Mobility : vulnerability factors


Absence of any governmental welfare schemes for poor families Child marriage, divorce, desertion by husband and the practice of polygamy Traffickers are often insiders from within community including family members, therefore have trust of people

Smuggling: what, how & who?


An estimated 400-500 trucks cross the border on either side, but most are from India to Bangladesh. Before any big consignment is smuggled, the smuggling parties get in touch with the ghat malik, who then organises or activates his/her network and also informs and negotiates with his/her counterpart on the other side of the border. Once the deal is stuck, the ghat malik on the other side activates his/her networks

Smuggling: what, how & who?


From India, the goods include cows, goats, fruits, medicines, fertilizers including urea and potash, pesticide, salt, sugar, bidi (local cigarette), sarees, clothes, DVDs, electronic equipment, cycles, motor cycles and spices (consumer goods), & drugs. From Bangladesh, the demand is for fish, oil, mobile handsets, soaps, metals (general requirements), gold, fake currency, arms.

Every ghat has an owner/controller called ghat malik. loose network of line-men, agents and carriers who facilitate the smuggling of goods across the border. There is also smuggling of humans and this is done through the same network and chains Trafficking is therefore only one part of this entire operation, therefore not particularly highlighted

Smuggling : How ?
Organised and controlled by various syndicates. Big syndicates, usually invisible, control movement of arms, drugs, gold, fake currency Small syndicates involved in smuggling of consumer goods Difference in prices of goods eg sugar across the border results in individuals including women and children in buying goods across the border and selling it in the local market

Smuggling : How?
All very well connected with high levels of political parties, civil administration and police, and their identities are rarely exposed

Smuggling : How?
Each person in network has specific duties to perform, such as crossing borders, receiving goods and people, arranging facilities for people to stay in the village, provide them food, and transportation. Lower level members do not know about bigger players

Smuggling : how?. contd


Men, women and children from local villages are used as carriers Children are less likely to be caught by the border officials and cannot be arrested though maybe put into shelter homes of which there are none at the border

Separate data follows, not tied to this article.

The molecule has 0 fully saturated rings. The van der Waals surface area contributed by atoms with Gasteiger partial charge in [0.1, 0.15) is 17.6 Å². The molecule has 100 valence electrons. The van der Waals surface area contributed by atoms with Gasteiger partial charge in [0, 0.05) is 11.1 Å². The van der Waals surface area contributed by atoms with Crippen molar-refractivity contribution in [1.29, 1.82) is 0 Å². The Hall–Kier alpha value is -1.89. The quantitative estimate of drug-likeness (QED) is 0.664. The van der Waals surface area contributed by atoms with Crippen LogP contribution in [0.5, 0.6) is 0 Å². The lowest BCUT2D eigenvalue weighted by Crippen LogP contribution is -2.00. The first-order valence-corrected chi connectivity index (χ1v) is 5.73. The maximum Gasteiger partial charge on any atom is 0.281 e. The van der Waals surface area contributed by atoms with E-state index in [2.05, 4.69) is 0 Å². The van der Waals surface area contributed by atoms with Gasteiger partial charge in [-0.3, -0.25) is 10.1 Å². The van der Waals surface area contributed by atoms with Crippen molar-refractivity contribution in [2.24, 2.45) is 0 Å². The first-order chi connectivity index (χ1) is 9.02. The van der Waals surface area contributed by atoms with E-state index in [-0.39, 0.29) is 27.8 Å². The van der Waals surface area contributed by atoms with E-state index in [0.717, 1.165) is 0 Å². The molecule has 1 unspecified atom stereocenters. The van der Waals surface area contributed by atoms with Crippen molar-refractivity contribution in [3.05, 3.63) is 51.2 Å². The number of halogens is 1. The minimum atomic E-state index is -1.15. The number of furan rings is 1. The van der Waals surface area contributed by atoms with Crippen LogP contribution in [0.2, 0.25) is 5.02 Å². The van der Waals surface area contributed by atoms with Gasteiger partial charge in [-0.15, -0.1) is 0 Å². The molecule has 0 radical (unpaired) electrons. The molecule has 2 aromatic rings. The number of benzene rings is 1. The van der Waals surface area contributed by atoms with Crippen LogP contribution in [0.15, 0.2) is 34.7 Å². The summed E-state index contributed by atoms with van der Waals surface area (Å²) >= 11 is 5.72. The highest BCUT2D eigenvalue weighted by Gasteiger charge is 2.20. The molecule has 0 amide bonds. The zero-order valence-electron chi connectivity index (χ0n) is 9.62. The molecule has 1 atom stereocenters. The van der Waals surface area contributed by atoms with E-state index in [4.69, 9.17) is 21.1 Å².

Smuggling : contd..
Lack of coordination of agencies to prosecute smugglers: BSF pass smuggler to Police who do not know what action to take about goods Customs officials take the seized goods and allow the persons to go. Again, the man is soon released or pushed back. No budgetary provision for the BSF to provide the basic amenities to detainees or arrested persons. So it goes on

Border Management
There are 802 BSF Border Outposts on the Indian side of the border, and the Government of India intends to construct a further 383 BOPs in the future

Example of one border outpost


North 24 Parganas in West Bengal: Hingalgung, Hasnabad, Bailtala, Barmanhai, Taki, Khanchi, Debhata, Komarpur, Gojadanga, Pakhirdanga, Koijuri. Duble, Amudia, Tarali, Hakimpur, Bithari, Garjwala

Corresponding BOPs in Bangladesh


Satkhira Mayurespur, Shuilpur, Bhomra, Mahmudpur, Mrigidanga, Baikira, Kushkhali, Satani Bhadra, Taluigacha, Kakbhanga, Chanda, Hijaldi, Gowalpara

Border Management .. contd


On Indian side, each BOP covers short distances of 3-4 kms They are divided into camps for better coordination and patrolling Also patrol adjacent roads, alone or in small groups At night, they are positioned 100 200 metres apart

Border management (contd.)


In contrast, on the Bangladesh side, each BOP is responsible for 5-12 kms Much smaller presence of BDR forces

Border management ..contd


BDR have better relations with local people Incidence of conflict reported is significantly less from BDR However, BSF has alienated itself from local people : language problems, heavy handedness to control smuggling operations where even women and children are involved, harassment of women and girls in particular Both are corrupt though more reference to BSF is mentioned in reports

Border management . contd


One majhi in Rajshahi, BD, stated that physical geography of the area of the riverside border is canals from the river branch out in various directions, including into India. The BDR had established a camp near this canal to monitor the border. The majhi moved the boats through bushes to the canal. He used to manage the BDR to pass bags of goods by offering cash and women. The BDR personnel would sometimes say, Pakhi khawao (feed us with birds, i.e. good-looking young girls), and then the majhi would search for good-looking young girls (SS).

Border management.contd